Is a bias for taking action costing you?
He(she) must make a decision before the ball is kicked. Soccer players who take penalty kicks shoot one third of the time at the middle of the goal, one third of the time at the left, and one third of the time at the right.
Surely goalkeepers have spotted this, BUT WHAT DO THEY DO?
They dive either to the left or to the right. Rarely do they stay standing in the middle – even though roughly a third of all balls land there.
Why on earth would they jeopardize saving these penalties? The simple answer: appearance. It looks more impressive and feels less embarrassing to dive to the wrong side than to freeze on the spot and watch the ball sail past.
This is the ‘action bias’. Look active, even if it achieves nothing.”
Why do I share this passage? Let me explain:
I often observe executives in pressured interactions – for example, when being asked a question – who prefer to immediately answer the question. In effect, to ‘look active’ even though that quick action may not serve them.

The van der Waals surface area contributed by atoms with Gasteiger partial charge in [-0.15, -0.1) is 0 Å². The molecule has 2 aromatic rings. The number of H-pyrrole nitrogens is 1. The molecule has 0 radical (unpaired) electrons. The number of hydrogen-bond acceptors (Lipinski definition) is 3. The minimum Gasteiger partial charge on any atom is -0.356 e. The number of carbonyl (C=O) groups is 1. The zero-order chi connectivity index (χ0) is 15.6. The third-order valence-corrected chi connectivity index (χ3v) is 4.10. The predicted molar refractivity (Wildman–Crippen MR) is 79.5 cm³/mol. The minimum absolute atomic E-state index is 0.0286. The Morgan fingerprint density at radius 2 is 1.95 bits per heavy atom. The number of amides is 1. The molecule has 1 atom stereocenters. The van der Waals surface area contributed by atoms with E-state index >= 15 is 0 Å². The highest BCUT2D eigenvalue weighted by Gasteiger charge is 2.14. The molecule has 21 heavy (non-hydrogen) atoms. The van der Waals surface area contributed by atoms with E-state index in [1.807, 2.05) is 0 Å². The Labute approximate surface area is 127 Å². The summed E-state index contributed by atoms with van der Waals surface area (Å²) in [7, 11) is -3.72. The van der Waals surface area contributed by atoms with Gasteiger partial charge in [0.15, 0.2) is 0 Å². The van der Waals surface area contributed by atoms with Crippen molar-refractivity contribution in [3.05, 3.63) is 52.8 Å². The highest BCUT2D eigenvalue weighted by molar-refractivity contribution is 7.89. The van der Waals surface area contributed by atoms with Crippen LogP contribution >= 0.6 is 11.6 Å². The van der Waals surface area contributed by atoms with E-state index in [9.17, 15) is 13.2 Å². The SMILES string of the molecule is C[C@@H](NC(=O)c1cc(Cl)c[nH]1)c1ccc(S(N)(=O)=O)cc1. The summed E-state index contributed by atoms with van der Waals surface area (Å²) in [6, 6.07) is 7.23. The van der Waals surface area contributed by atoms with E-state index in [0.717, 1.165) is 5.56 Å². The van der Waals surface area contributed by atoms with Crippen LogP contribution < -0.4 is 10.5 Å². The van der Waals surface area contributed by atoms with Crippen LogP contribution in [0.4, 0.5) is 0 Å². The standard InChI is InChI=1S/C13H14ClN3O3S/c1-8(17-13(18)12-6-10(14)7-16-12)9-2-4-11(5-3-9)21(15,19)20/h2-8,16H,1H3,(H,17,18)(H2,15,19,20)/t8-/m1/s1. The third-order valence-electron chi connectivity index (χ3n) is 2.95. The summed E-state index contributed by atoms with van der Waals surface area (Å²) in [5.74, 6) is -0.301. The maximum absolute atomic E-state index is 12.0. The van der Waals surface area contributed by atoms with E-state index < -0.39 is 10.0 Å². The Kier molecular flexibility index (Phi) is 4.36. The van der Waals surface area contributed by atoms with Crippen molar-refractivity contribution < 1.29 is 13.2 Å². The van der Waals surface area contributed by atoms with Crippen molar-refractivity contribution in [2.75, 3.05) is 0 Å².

In my ‘Listen and speak under pressure’ programme my clients have profited from using the acronym SODA*.
S = Stop
O = Observe
D = Decide
A = Act
SODA is a schema that can be productively used when fielding questions and for other types of interactions. For example, when a person asks you a question in a Q&A session, rather than quickly answering the question (‘the action bias), use SODA. That is, Stop speaking for a moment. Observe the situation. Decide on the best action. Act on that decision.
At the Observe step you might decide to label the question as a ‘Tough one’ or you may decide that you’ll need a moment to think, to frame a response.
Under pressure most people rush. To have more presence and composure, slow down the interaction by using SODA.
Your CALL to action/HOW to apply for this post: Trial the SODA schema, first in safe situations, and see if it pays off for you.
p.s. The ‘action bias’ reminds me of Blaise Pacal’s famous quote: